“If it looks like we are rushing, its because we are,” said Louise Anderson, a registered nurse at the hospital who oversees the hospital's telestroke program; “The faster we respond the more brain tissue we are able to save.”
Standing around a bed in the Redwood Area Hospital emergency room a team of medical professionals quickly works through a protocol asking questions of the patient in an effort to determine whether or not the individual is facing what has been called the leading cause of adult disability – a stroke.
"If it looks like we are rushing, its because we are," said Louise Anderson, a registered nurse at the hospital who oversees the hospital's telestroke program. "The faster we respond the more brain tissue we are able to save."
While the hospital has staff in place to help the patient experiencing a stroke, it also needs additional advice as the diagnosis is made.
In the past, that often meant calling up a neurologist halfway across the state and talking with them over the phone.
While over-the-phone descriptions can be effective, having that neurologist see the patient can enhance the chance of getting the best diagnosis.
While the neurologist is still miles away, new technology the hospital has added means the neurologist can be in the room without physically being there.
While technology like this has been available to the local hospital, it recently received some new equipment that is even more advanced.
That equipment came as part of a changeover the hospital made that now has it working with North Memorial Hospital on stroke care.
No, said Jo Kremin, Redwood Area Hospital acute nurse manager and registered nurse, there was no issue with those who were providing the services in the past.
For the hospital it is always about getting the best it possibly can for those being served.
According to Kremin, the monitor technology the hospital is now going to be utilizing has a zoom capability of 30X, which she said means it can focus in as closely as seeing the pupils of the patient while they are in bed.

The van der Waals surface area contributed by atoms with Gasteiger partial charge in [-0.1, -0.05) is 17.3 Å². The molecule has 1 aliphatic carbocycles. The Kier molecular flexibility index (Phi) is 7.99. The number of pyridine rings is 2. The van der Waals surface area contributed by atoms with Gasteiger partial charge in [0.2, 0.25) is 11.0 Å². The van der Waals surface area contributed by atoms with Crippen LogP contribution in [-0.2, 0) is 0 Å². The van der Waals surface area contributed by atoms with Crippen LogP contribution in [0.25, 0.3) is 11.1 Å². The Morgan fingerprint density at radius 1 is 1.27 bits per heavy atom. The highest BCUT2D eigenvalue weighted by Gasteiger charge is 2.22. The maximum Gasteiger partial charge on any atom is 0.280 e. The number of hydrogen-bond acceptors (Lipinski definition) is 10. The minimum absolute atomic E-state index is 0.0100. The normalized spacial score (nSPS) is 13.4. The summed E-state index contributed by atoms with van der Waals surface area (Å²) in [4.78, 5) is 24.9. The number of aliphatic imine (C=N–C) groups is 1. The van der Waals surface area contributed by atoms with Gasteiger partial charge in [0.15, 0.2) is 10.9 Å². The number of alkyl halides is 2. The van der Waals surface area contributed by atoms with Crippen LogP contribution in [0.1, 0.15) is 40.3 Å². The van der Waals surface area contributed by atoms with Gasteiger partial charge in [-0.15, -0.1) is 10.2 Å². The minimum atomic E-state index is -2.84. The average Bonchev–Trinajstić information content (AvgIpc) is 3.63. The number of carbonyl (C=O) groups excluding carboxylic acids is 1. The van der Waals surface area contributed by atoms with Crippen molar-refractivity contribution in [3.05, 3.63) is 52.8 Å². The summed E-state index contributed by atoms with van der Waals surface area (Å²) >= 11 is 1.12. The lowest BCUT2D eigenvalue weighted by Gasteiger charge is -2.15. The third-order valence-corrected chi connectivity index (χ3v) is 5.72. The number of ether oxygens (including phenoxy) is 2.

Staff were provided some mock drill training on the equipment now being offered with the change, which An-derson said means being able to refresh those skills they use when treating a stroke patient. The drill provided a scenario that put those protocols at the hospital to the test.
The changeover has already taken place, and the hospital is ready to treat patients as they come into the emergency room.
"The new machines are here and are ready at any moment," said Kremin, adding that technology means sending information very quickly to North Memorial over the "cloud" for immediate response from the on-call neurologist.
The hospital's stroke program is available 24 hours a day seven days a week, with training given to those who are called on to help.
When the "code stroke" call comes in a stroke team at the hospital, which includes the emergency room physician, two registered nursers, lab and radiology, respond at a moment's notice.
Contact is then quickly made to North Memorial to get the neurologist involved as soon as is possible.
Katherine Brozek, communications manager at the local hospital said North Ambulance personnel have also had the training to determine a potential stroke patient.
On the way to the hospital EMTs can contact staff to ensure the equipment and hospital team is ready when the patient arrives.
While all of that is important, Anderson said the treatment is only as good as the patient who is experiencing a stroke.
Knowing the signs of a stroke, such as an uneven smile, facial droop, arm numbness or weakness, slurred speech or difficulty understanding, can make a big difference.
Getting treatment as soon as is possible is crucial, added Anderson, as every second can help save a life and can prevent long-term physical damage.